Skating a dry fly. The fly is cast slightly downstream and then skated across the water with a very high rod, wiggling the rod as the fly is moved.

Over the next couple of seasons I refined my technique so that as soon as I saw the first March Browns hatching in the spring, I would clip a bunch of Ausable Wulffs or Gray Fox Variants flat on the bottom and would fish a skated fly from sunrise to dark, not caring if there were any flies on the water during any given hour or day.The trout would respond to the big skated flies as long as the March Brown hatch lasted, and then a week or so after I stopped seeing March Browns hatching, the fun would be over. And it is fun to see big trout fall all over themselves trying to catch a bushy dry fly careening across the surface. I have had similar success on New York’s Ausable with either a White Wulff or a Gray Fox Variant when the Green Drakes were on, and on western rivers during the times Western Green Drakes were hatching — again, regardless of whether or not I actually saw flies hatching.This technique seems to work best if the water is a little above normal and slightly colored, as I suspect it spooks the trout when the water is low and clear.

Skating a Caddis

About the same time I was playing with skating the big Wulffs and variants, my friend John Harder was refining a technique that he feels is his most effective for catching trout on a dry fly when nothing is rising — the skating caddis. John has used this method on the Battenkill, on the Beaverkill, on Rhode Island’s rivers like the Wood, throughout the Yellowstone area, and even on coastal cutthroat rivers near his home in Seattle. He can work magic with it, and as long as there have been caddis hatching recently, he can make a river that looks barren of trout come alive, as if the fish have been waiting for him to skitter his flies across the tail of a pool all day. John relies heavily on aVermont Hare’s Ear for this kind of fishing, but he has also been known to use a Henryville or Elk Hair Caddis if he has given away all his Vermont Hare’s Ears.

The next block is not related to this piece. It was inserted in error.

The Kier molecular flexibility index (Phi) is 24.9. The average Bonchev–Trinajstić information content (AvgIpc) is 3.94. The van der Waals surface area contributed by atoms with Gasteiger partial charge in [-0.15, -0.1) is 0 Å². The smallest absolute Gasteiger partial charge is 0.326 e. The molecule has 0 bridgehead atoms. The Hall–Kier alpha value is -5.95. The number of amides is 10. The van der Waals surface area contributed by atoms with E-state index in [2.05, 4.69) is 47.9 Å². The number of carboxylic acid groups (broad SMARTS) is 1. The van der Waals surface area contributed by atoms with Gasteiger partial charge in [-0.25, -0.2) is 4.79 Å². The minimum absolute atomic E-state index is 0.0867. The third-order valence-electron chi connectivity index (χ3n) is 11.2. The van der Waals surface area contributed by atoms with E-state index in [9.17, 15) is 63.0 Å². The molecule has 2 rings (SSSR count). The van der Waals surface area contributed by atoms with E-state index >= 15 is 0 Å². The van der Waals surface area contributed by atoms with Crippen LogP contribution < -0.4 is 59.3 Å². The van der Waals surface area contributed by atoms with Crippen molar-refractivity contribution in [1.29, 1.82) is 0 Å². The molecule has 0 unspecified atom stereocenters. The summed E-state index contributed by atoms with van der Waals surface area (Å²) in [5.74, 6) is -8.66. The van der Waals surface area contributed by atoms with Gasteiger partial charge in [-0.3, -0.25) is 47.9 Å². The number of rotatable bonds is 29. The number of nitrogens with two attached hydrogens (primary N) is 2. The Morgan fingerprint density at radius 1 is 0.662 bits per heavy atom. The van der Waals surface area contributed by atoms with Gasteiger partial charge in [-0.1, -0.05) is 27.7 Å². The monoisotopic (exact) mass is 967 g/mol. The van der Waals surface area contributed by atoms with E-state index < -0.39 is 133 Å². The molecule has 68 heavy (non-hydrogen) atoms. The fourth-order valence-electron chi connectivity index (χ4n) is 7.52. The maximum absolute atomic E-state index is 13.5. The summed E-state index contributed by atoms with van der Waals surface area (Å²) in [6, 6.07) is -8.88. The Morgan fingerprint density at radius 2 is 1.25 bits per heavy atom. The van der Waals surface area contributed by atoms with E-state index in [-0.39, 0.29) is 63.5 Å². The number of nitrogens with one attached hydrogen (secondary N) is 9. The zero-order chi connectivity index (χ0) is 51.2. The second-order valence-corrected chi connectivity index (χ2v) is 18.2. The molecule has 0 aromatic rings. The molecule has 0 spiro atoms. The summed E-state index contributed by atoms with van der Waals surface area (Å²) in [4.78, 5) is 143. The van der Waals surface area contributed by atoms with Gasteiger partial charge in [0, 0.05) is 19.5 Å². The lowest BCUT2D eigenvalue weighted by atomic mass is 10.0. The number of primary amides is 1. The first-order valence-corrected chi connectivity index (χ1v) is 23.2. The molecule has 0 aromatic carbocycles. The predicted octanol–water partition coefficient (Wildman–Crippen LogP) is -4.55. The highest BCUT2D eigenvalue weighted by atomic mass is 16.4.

It’s important to note that the skating dry fly does not work in all kinds of water. Luckily, though, this method works best in water types that are difficult to blind-fish in a normal dead-drift manner — tails of pools and other places where you find fast, slick water. Because smooth, fast water gives you such fits when trying to get a drag-free float, the skating technique rounds out your bag of tricks for prospecting with a dry. I’ve tried to skate dries on riffled water, and I feel that if you could get the right presentation in the riffles, it would work — but when you try to skate a fly through the riffles, the fly spits water into the air as it moves through the tiny hills and valleys. In order to fool the fish, a skated fly must slide over the surface without any added commotion.